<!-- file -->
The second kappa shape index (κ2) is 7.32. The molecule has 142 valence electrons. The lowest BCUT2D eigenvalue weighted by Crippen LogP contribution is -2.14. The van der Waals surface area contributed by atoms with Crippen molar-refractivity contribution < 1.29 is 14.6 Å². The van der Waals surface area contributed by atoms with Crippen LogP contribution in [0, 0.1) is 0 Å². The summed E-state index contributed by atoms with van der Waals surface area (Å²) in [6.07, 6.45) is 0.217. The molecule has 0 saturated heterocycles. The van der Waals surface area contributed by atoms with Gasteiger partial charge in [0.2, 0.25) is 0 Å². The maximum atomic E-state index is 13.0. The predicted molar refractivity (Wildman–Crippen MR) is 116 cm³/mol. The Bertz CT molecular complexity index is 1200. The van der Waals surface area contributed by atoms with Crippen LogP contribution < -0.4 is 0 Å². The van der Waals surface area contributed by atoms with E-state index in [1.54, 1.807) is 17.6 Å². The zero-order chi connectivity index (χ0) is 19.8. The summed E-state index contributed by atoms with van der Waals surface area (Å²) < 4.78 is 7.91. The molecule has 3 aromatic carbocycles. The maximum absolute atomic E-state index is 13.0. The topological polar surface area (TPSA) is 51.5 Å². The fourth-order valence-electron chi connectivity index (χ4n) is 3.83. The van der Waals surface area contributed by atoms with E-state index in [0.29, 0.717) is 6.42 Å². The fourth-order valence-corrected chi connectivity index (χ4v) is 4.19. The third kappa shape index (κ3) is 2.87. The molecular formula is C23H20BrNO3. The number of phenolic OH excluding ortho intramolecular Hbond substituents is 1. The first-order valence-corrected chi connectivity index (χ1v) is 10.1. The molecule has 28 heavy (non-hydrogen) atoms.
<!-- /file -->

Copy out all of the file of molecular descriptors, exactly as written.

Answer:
The second kappa shape index (κ2) is 7.32. The molecule has 142 valence electrons. The lowest BCUT2D eigenvalue weighted by Crippen LogP contribution is -2.14. The van der Waals surface area contributed by atoms with Crippen molar-refractivity contribution < 1.29 is 14.6 Å². The van der Waals surface area contributed by atoms with Crippen LogP contribution in [0, 0.1) is 0 Å². The summed E-state index contributed by atoms with van der Waals surface area (Å²) in [6.07, 6.45) is 0.217. The molecule has 0 saturated heterocycles. The van der Waals surface area contributed by atoms with Gasteiger partial charge in [0.2, 0.25) is 0 Å². The maximum atomic E-state index is 13.0. The predicted molar refractivity (Wildman–Crippen MR) is 116 cm³/mol. The Bertz CT molecular complexity index is 1200. The van der Waals surface area contributed by atoms with Crippen LogP contribution < -0.4 is 0 Å². The van der Waals surface area contributed by atoms with E-state index in [1.54, 1.807) is 17.6 Å². The zero-order chi connectivity index (χ0) is 19.8. The summed E-state index contributed by atoms with van der Waals surface area (Å²) < 4.78 is 7.91. The molecule has 3 aromatic carbocycles. The maximum absolute atomic E-state index is 13.0. The topological polar surface area (TPSA) is 51.5 Å². The fourth-order valence-electron chi connectivity index (χ4n) is 3.83. The van der Waals surface area contributed by atoms with E-state index in [0.29, 0.717) is 6.42 Å². The fourth-order valence-corrected chi connectivity index (χ4v) is 4.19. The third kappa shape index (κ3) is 2.87. The molecular formula is C23H20BrNO3. The number of phenolic OH excluding ortho intramolecular Hbond substituents is 1. The first-order valence-corrected chi connectivity index (χ1v) is 10.1. The molecule has 28 heavy (non-hydrogen) atoms.